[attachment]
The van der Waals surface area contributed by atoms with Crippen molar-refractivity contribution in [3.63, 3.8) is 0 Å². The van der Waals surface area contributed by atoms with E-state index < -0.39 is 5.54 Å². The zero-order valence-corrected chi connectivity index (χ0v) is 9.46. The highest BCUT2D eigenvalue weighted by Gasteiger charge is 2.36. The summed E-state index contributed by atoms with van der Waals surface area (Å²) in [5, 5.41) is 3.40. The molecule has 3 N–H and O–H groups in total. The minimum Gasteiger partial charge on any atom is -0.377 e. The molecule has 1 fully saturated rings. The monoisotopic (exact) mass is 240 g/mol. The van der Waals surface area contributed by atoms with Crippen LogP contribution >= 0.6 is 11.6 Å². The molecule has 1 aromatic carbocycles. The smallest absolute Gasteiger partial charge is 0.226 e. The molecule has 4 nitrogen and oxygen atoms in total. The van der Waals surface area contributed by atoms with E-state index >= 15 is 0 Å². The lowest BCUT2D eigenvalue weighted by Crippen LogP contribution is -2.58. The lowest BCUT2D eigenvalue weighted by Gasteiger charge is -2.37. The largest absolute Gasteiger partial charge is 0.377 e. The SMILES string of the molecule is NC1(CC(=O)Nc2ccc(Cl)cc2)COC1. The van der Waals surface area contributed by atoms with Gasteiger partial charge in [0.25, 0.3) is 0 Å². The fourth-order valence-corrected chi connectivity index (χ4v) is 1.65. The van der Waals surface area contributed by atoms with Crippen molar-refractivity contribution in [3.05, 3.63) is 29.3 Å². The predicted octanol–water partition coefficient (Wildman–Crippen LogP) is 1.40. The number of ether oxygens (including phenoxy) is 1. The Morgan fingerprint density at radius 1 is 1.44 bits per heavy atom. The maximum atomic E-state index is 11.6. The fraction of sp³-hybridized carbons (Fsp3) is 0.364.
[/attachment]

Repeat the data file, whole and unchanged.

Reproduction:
The van der Waals surface area contributed by atoms with Crippen molar-refractivity contribution in [3.63, 3.8) is 0 Å². The van der Waals surface area contributed by atoms with E-state index < -0.39 is 5.54 Å². The zero-order valence-corrected chi connectivity index (χ0v) is 9.46. The highest BCUT2D eigenvalue weighted by Gasteiger charge is 2.36. The summed E-state index contributed by atoms with van der Waals surface area (Å²) in [5, 5.41) is 3.40. The molecule has 3 N–H and O–H groups in total. The minimum Gasteiger partial charge on any atom is -0.377 e. The molecule has 1 fully saturated rings. The monoisotopic (exact) mass is 240 g/mol. The van der Waals surface area contributed by atoms with Crippen LogP contribution >= 0.6 is 11.6 Å². The molecule has 1 aromatic carbocycles. The smallest absolute Gasteiger partial charge is 0.226 e. The molecule has 4 nitrogen and oxygen atoms in total. The van der Waals surface area contributed by atoms with E-state index >= 15 is 0 Å². The lowest BCUT2D eigenvalue weighted by Crippen LogP contribution is -2.58. The lowest BCUT2D eigenvalue weighted by Gasteiger charge is -2.37. The largest absolute Gasteiger partial charge is 0.377 e. The SMILES string of the molecule is NC1(CC(=O)Nc2ccc(Cl)cc2)COC1. The van der Waals surface area contributed by atoms with Gasteiger partial charge in [0.25, 0.3) is 0 Å². The fourth-order valence-corrected chi connectivity index (χ4v) is 1.65. The van der Waals surface area contributed by atoms with Crippen molar-refractivity contribution in [3.05, 3.63) is 29.3 Å². The predicted octanol–water partition coefficient (Wildman–Crippen LogP) is 1.40. The number of ether oxygens (including phenoxy) is 1. The Morgan fingerprint density at radius 1 is 1.44 bits per heavy atom. The maximum atomic E-state index is 11.6. The fraction of sp³-hybridized carbons (Fsp3) is 0.364.